4. Bring Extra Media. Whenever I’m working a solo shoot, I bring enough media to last me the entire day.
  5. Embrace Stock Footage. Stock footage is a smart choice when you need shots that scheduling, headcount, and gear limitations don’t allow for. It’s an even smarter choice when you make the clips part of your plan right from the start of your project.

The article link at the top has more tips, links and a video on solo shooting.

… for Random Weirdness

Tip #950: Blackbird: Fast, Cloud-based Editing

Larry Jordan – LarryJordan.com

Blackbird embodies the shift into remote editing workflows.

The Blackbird logo.

Topic $TipTopic

Recently, I’ve been getting a lot of emails about this software and wanted to share their description with you. The following text is from Blackbird.

Blackbird is the world’s fastest, most powerful professional cloud video editing and publishing platform. Enabling remote editing, Blackbird provides rapid access to video content for the easy creation of clips, highlights and longer form content to multiple devices and platforms.

A fully-featured editor accessed through any browser, easy to learn and needing only limited bandwidth to use, Blackbird powers significant productivity and efficiency benefits for any enterprise organisation working with video.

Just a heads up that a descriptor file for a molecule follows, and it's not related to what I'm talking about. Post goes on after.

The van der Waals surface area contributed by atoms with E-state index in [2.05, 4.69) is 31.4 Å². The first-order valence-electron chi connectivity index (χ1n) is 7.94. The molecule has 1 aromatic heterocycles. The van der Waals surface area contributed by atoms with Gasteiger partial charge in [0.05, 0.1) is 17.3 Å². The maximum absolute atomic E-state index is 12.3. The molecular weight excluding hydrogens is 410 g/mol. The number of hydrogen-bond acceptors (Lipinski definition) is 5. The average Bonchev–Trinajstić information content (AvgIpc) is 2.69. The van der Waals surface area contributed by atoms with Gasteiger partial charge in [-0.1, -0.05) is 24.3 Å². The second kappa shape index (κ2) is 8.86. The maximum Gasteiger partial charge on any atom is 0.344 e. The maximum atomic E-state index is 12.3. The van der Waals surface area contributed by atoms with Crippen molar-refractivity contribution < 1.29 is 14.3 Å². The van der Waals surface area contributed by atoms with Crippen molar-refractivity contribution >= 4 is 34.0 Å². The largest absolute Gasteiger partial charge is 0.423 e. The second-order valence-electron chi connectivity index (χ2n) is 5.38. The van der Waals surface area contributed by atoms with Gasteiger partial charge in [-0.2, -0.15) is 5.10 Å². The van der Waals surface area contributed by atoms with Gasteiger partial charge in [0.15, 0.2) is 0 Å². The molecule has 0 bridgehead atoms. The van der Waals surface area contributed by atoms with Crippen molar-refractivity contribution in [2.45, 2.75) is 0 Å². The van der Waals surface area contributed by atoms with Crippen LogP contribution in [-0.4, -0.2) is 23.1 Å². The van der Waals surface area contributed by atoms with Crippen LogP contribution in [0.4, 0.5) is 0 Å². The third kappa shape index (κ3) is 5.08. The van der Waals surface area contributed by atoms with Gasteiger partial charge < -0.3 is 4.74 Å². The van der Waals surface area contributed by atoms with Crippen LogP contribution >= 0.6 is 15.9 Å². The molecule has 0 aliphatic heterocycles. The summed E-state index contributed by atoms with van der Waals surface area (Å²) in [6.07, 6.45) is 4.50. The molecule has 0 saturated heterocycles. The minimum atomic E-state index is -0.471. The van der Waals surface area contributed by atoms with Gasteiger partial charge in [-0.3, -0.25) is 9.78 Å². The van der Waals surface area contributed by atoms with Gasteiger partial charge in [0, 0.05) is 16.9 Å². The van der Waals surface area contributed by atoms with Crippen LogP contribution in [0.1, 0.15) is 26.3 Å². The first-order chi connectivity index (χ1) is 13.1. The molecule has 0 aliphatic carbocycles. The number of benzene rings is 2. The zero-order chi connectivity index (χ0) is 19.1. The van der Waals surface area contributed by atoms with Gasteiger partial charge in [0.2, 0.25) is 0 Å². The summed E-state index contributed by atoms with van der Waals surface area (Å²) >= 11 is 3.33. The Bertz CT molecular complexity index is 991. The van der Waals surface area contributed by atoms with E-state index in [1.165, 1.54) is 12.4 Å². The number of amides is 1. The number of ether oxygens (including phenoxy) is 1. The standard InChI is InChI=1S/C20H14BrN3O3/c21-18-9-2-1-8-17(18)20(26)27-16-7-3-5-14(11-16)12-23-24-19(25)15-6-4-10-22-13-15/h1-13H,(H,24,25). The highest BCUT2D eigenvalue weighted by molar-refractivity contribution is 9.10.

Blackbird was developed specifically for the browser and thereby supports remote production, Blackbird delivers unbeatable speed, scalability and richness of editing features and video output.

Blackbird is unique. The platform allows you to manage your video like no other solution – enabling lightning-fast video viewing, editing and publishing – anywhere, any time, by anyone.

If you haven’t heard of this application before, here’s the link to learn more.

… for Random Weirdness

Tip #949: 6 Film Funding Tips

Larry Jordan – LarryJordan.com

Funding a film is like getting a startup off the ground.

(Image courtesy of Pexels.com.)

Topic $TipTopic

This article, written by Jarett Holmes, first appeared in RitualMusic.com. This is an excerpt.

Armed with a great script, a talented core team and a vision, the often impossible-seeming hurdle remains: Fundraising. Funding a film is like getting a startup off the ground: Get ready to pick up the phone, put yourself way out of your comfort zone, and ask for the money.

Here are six resources to aid in your film fundraising strategy:

  1. Film Fundraising Reading List. This provides nine links to articles and advice on funding, crowd-funding, budgeting and lawyers.
  2. Your Attorney as an Essential Resource. As soon as possible, find a great attorney. Your entertainment lawyer will guide you through the structuring of your company (which will affect how you raise money), the contracts, shareholders agreements and all other business documents.
  3. Friends and Family Network. The first place to turn when fundraising is to the people that have already invested in you, your friends and family.